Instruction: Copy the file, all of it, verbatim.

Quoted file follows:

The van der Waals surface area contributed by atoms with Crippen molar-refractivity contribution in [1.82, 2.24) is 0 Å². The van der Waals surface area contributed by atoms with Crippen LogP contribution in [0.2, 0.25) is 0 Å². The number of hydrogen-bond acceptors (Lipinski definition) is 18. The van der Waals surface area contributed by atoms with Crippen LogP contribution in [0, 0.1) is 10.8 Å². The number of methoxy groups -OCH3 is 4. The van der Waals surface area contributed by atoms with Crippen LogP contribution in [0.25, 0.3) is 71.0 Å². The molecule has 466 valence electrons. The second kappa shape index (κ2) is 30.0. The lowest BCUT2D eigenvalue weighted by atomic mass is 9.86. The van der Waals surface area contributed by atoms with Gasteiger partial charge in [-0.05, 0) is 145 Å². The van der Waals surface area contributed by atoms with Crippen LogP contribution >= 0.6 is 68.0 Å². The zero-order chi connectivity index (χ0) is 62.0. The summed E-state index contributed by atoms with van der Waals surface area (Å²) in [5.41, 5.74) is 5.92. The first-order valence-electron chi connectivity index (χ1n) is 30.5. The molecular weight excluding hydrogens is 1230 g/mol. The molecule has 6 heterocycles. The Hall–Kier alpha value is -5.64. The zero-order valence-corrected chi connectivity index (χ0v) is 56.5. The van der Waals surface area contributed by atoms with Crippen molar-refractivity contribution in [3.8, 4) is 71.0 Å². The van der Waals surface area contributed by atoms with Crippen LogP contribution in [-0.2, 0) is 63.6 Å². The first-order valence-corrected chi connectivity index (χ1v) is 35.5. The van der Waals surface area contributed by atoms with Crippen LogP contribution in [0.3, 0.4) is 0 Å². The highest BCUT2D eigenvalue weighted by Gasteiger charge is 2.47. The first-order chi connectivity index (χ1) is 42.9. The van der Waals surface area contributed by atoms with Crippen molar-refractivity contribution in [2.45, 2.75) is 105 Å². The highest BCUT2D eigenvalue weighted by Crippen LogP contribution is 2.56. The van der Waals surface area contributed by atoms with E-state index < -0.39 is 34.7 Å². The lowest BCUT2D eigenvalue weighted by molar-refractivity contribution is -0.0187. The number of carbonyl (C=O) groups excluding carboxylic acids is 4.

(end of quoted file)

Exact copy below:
The van der Waals surface area contributed by atoms with Crippen molar-refractivity contribution in [1.82, 2.24) is 0 Å². The van der Waals surface area contributed by atoms with Crippen LogP contribution in [0.2, 0.25) is 0 Å². The number of hydrogen-bond acceptors (Lipinski definition) is 18. The van der Waals surface area contributed by atoms with Crippen LogP contribution in [0, 0.1) is 10.8 Å². The number of methoxy groups -OCH3 is 4. The van der Waals surface area contributed by atoms with Crippen LogP contribution in [0.25, 0.3) is 71.0 Å². The molecule has 466 valence electrons. The second kappa shape index (κ2) is 30.0. The lowest BCUT2D eigenvalue weighted by atomic mass is 9.86. The van der Waals surface area contributed by atoms with Gasteiger partial charge in [-0.05, 0) is 145 Å². The van der Waals surface area contributed by atoms with Crippen LogP contribution >= 0.6 is 68.0 Å². The zero-order chi connectivity index (χ0) is 62.0. The summed E-state index contributed by atoms with van der Waals surface area (Å²) in [5.41, 5.74) is 5.92. The first-order valence-electron chi connectivity index (χ1n) is 30.5. The molecular weight excluding hydrogens is 1230 g/mol. The molecule has 6 heterocycles. The Hall–Kier alpha value is -5.64. The zero-order valence-corrected chi connectivity index (χ0v) is 56.5. The van der Waals surface area contributed by atoms with Crippen molar-refractivity contribution in [3.8, 4) is 71.0 Å². The van der Waals surface area contributed by atoms with Crippen LogP contribution in [-0.2, 0) is 63.6 Å². The first-order valence-corrected chi connectivity index (χ1v) is 35.5. The van der Waals surface area contributed by atoms with Crippen LogP contribution in [0.3, 0.4) is 0 Å². The highest BCUT2D eigenvalue weighted by Gasteiger charge is 2.47. The first-order chi connectivity index (χ1) is 42.9. The van der Waals surface area contributed by atoms with Crippen molar-refractivity contribution in [2.45, 2.75) is 105 Å². The highest BCUT2D eigenvalue weighted by Crippen LogP contribution is 2.56. The van der Waals surface area contributed by atoms with E-state index < -0.39 is 34.7 Å². The lowest BCUT2D eigenvalue weighted by molar-refractivity contribution is -0.0187. The number of carbonyl (C=O) groups excluding carboxylic acids is 4.